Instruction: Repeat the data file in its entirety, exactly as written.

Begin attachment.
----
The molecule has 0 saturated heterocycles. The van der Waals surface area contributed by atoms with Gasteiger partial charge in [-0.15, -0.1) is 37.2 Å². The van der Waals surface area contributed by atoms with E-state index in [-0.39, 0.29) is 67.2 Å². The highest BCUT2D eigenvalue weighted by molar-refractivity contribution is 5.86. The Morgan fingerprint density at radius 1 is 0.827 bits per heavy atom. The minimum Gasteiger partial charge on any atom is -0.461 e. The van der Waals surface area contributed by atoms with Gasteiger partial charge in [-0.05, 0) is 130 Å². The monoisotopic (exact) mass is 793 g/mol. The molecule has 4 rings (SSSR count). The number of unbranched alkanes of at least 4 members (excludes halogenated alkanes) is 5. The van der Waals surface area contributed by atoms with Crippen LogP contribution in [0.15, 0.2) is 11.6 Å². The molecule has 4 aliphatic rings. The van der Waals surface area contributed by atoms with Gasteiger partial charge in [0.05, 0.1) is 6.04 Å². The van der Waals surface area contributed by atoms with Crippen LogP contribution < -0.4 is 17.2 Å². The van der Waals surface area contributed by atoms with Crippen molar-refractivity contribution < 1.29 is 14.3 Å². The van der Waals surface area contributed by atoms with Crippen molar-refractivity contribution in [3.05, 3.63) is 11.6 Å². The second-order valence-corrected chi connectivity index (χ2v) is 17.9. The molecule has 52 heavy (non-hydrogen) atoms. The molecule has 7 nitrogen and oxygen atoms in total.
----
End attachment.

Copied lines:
The molecule has 0 saturated heterocycles. The van der Waals surface area contributed by atoms with Gasteiger partial charge in [-0.15, -0.1) is 37.2 Å². The van der Waals surface area contributed by atoms with E-state index in [-0.39, 0.29) is 67.2 Å². The highest BCUT2D eigenvalue weighted by molar-refractivity contribution is 5.86. The Morgan fingerprint density at radius 1 is 0.827 bits per heavy atom. The minimum Gasteiger partial charge on any atom is -0.461 e. The van der Waals surface area contributed by atoms with Gasteiger partial charge in [-0.05, 0) is 130 Å². The monoisotopic (exact) mass is 793 g/mol. The molecule has 4 rings (SSSR count). The number of unbranched alkanes of at least 4 members (excludes halogenated alkanes) is 5. The van der Waals surface area contributed by atoms with Crippen LogP contribution in [0.15, 0.2) is 11.6 Å². The molecule has 4 aliphatic rings. The van der Waals surface area contributed by atoms with Gasteiger partial charge in [0.05, 0.1) is 6.04 Å². The van der Waals surface area contributed by atoms with Crippen LogP contribution < -0.4 is 17.2 Å². The van der Waals surface area contributed by atoms with Crippen molar-refractivity contribution < 1.29 is 14.3 Å². The van der Waals surface area contributed by atoms with Crippen molar-refractivity contribution in [3.05, 3.63) is 11.6 Å². The second-order valence-corrected chi connectivity index (χ2v) is 17.9. The molecule has 52 heavy (non-hydrogen) atoms. The molecule has 7 nitrogen and oxygen atoms in total.